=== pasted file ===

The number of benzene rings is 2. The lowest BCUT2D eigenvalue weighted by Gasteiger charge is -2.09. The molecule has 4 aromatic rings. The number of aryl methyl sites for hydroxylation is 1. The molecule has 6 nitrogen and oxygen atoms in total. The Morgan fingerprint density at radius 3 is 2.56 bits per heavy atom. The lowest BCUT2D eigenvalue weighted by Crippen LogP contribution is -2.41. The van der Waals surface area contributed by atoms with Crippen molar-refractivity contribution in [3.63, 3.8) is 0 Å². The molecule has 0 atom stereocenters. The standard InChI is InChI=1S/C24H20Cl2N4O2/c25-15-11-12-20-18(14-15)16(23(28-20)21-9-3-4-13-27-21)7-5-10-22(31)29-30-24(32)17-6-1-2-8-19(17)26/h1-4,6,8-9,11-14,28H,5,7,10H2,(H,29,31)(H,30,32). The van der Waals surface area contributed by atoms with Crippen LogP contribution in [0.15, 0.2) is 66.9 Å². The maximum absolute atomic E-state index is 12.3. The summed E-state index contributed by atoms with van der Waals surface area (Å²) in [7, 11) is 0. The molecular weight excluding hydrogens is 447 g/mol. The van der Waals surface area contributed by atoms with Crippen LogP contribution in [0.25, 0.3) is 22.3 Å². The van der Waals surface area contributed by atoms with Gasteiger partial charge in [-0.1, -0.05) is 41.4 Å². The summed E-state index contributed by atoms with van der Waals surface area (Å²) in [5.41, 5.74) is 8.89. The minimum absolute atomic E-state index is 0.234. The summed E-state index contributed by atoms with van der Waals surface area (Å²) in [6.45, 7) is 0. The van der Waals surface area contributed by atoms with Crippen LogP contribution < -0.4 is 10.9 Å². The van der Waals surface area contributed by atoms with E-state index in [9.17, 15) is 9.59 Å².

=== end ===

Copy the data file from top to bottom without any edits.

The number of benzene rings is 2. The lowest BCUT2D eigenvalue weighted by Gasteiger charge is -2.09. The molecule has 4 aromatic rings. The number of aryl methyl sites for hydroxylation is 1. The molecule has 6 nitrogen and oxygen atoms in total. The Morgan fingerprint density at radius 3 is 2.56 bits per heavy atom. The lowest BCUT2D eigenvalue weighted by Crippen LogP contribution is -2.41. The van der Waals surface area contributed by atoms with Crippen molar-refractivity contribution in [3.63, 3.8) is 0 Å². The molecule has 0 atom stereocenters. The standard InChI is InChI=1S/C24H20Cl2N4O2/c25-15-11-12-20-18(14-15)16(23(28-20)21-9-3-4-13-27-21)7-5-10-22(31)29-30-24(32)17-6-1-2-8-19(17)26/h1-4,6,8-9,11-14,28H,5,7,10H2,(H,29,31)(H,30,32). The van der Waals surface area contributed by atoms with Crippen LogP contribution in [0.15, 0.2) is 66.9 Å². The maximum absolute atomic E-state index is 12.3. The summed E-state index contributed by atoms with van der Waals surface area (Å²) in [7, 11) is 0. The molecular weight excluding hydrogens is 447 g/mol. The van der Waals surface area contributed by atoms with Crippen LogP contribution in [0.25, 0.3) is 22.3 Å². The van der Waals surface area contributed by atoms with Gasteiger partial charge in [-0.1, -0.05) is 41.4 Å². The summed E-state index contributed by atoms with van der Waals surface area (Å²) in [5.41, 5.74) is 8.89. The minimum absolute atomic E-state index is 0.234. The summed E-state index contributed by atoms with van der Waals surface area (Å²) in [6.45, 7) is 0. The van der Waals surface area contributed by atoms with Crippen LogP contribution < -0.4 is 10.9 Å². The van der Waals surface area contributed by atoms with E-state index in [9.17, 15) is 9.59 Å².